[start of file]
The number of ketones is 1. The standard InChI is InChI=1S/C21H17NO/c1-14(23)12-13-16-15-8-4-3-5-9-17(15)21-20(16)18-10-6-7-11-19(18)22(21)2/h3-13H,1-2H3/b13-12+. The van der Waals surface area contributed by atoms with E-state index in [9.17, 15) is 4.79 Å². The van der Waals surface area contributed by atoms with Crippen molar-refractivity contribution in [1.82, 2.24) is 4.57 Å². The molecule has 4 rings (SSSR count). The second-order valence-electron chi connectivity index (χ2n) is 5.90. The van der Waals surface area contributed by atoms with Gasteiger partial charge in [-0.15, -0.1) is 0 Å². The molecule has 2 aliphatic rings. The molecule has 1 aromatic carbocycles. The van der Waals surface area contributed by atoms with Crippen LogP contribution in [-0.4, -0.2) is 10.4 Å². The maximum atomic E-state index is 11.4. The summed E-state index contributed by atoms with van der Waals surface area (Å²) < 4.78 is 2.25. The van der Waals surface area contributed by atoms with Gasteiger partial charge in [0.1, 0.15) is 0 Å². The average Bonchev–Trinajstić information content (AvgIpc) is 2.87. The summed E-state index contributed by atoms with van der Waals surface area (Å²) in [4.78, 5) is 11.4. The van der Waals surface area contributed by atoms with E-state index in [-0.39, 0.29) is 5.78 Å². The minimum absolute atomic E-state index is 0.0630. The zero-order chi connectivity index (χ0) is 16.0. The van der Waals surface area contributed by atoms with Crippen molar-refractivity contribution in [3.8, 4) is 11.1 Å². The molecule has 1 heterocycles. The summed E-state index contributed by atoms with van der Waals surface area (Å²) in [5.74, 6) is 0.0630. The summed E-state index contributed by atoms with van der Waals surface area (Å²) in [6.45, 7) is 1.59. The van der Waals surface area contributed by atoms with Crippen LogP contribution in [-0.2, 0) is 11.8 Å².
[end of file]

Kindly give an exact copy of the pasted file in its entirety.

The number of ketones is 1. The standard InChI is InChI=1S/C21H17NO/c1-14(23)12-13-16-15-8-4-3-5-9-17(15)21-20(16)18-10-6-7-11-19(18)22(21)2/h3-13H,1-2H3/b13-12+. The van der Waals surface area contributed by atoms with E-state index in [9.17, 15) is 4.79 Å². The van der Waals surface area contributed by atoms with Crippen molar-refractivity contribution in [1.82, 2.24) is 4.57 Å². The molecule has 4 rings (SSSR count). The second-order valence-electron chi connectivity index (χ2n) is 5.90. The van der Waals surface area contributed by atoms with Gasteiger partial charge in [-0.15, -0.1) is 0 Å². The molecule has 2 aliphatic rings. The molecule has 1 aromatic carbocycles. The van der Waals surface area contributed by atoms with Crippen LogP contribution in [-0.4, -0.2) is 10.4 Å². The maximum atomic E-state index is 11.4. The summed E-state index contributed by atoms with van der Waals surface area (Å²) < 4.78 is 2.25. The van der Waals surface area contributed by atoms with Gasteiger partial charge in [0.1, 0.15) is 0 Å². The average Bonchev–Trinajstić information content (AvgIpc) is 2.87. The summed E-state index contributed by atoms with van der Waals surface area (Å²) in [4.78, 5) is 11.4. The van der Waals surface area contributed by atoms with E-state index in [-0.39, 0.29) is 5.78 Å². The minimum absolute atomic E-state index is 0.0630. The zero-order chi connectivity index (χ0) is 16.0. The van der Waals surface area contributed by atoms with Crippen molar-refractivity contribution in [3.8, 4) is 11.1 Å². The molecule has 1 heterocycles. The summed E-state index contributed by atoms with van der Waals surface area (Å²) in [5.74, 6) is 0.0630. The summed E-state index contributed by atoms with van der Waals surface area (Å²) in [6.45, 7) is 1.59. The van der Waals surface area contributed by atoms with Crippen LogP contribution in [-0.2, 0) is 11.8 Å².